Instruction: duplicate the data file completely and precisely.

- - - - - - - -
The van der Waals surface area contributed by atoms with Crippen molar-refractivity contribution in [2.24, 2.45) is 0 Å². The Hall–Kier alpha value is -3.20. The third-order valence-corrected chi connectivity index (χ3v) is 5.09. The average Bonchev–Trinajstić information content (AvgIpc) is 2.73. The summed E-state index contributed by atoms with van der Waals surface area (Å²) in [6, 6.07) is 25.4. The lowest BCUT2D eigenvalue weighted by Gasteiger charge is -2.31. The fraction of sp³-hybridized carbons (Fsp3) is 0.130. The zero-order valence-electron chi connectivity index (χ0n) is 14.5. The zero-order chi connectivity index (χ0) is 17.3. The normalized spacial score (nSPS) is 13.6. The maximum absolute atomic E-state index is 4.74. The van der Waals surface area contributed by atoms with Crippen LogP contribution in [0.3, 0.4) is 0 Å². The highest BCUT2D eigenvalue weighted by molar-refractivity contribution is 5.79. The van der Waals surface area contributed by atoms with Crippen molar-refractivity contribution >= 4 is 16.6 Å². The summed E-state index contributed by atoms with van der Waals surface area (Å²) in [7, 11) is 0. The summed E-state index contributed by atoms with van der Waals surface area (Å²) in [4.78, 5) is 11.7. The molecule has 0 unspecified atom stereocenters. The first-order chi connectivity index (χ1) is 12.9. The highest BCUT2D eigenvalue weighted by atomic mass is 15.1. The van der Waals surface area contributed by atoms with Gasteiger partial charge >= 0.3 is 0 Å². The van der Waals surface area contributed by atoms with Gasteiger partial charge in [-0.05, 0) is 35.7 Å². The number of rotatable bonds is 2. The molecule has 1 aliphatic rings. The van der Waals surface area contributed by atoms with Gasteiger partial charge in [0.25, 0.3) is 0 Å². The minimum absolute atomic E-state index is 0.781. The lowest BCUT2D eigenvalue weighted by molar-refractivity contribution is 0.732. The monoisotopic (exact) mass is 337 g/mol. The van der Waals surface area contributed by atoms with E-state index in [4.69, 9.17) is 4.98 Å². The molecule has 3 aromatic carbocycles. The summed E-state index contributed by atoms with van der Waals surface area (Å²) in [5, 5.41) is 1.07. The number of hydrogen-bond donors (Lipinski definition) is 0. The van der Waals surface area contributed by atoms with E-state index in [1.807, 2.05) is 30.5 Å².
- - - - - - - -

The van der Waals surface area contributed by atoms with Crippen molar-refractivity contribution in [2.24, 2.45) is 0 Å². The Hall–Kier alpha value is -3.20. The third-order valence-corrected chi connectivity index (χ3v) is 5.09. The average Bonchev–Trinajstić information content (AvgIpc) is 2.73. The summed E-state index contributed by atoms with van der Waals surface area (Å²) in [6, 6.07) is 25.4. The lowest BCUT2D eigenvalue weighted by Gasteiger charge is -2.31. The fraction of sp³-hybridized carbons (Fsp3) is 0.130. The zero-order valence-electron chi connectivity index (χ0n) is 14.5. The zero-order chi connectivity index (χ0) is 17.3. The normalized spacial score (nSPS) is 13.6. The maximum absolute atomic E-state index is 4.74. The van der Waals surface area contributed by atoms with Crippen LogP contribution in [0.3, 0.4) is 0 Å². The highest BCUT2D eigenvalue weighted by molar-refractivity contribution is 5.79. The van der Waals surface area contributed by atoms with Crippen molar-refractivity contribution >= 4 is 16.6 Å². The summed E-state index contributed by atoms with van der Waals surface area (Å²) in [7, 11) is 0. The summed E-state index contributed by atoms with van der Waals surface area (Å²) in [4.78, 5) is 11.7. The molecule has 0 unspecified atom stereocenters. The first-order chi connectivity index (χ1) is 12.9. The highest BCUT2D eigenvalue weighted by atomic mass is 15.1. The van der Waals surface area contributed by atoms with Gasteiger partial charge >= 0.3 is 0 Å². The van der Waals surface area contributed by atoms with Gasteiger partial charge in [-0.05, 0) is 35.7 Å². The number of rotatable bonds is 2. The molecule has 1 aliphatic rings. The van der Waals surface area contributed by atoms with Gasteiger partial charge in [0.25, 0.3) is 0 Å². The minimum absolute atomic E-state index is 0.781. The lowest BCUT2D eigenvalue weighted by molar-refractivity contribution is 0.732. The monoisotopic (exact) mass is 337 g/mol. The van der Waals surface area contributed by atoms with E-state index in [4.69, 9.17) is 4.98 Å². The molecule has 3 aromatic carbocycles. The summed E-state index contributed by atoms with van der Waals surface area (Å²) in [5, 5.41) is 1.07. The number of hydrogen-bond donors (Lipinski definition) is 0. The van der Waals surface area contributed by atoms with E-state index in [1.807, 2.05) is 30.5 Å².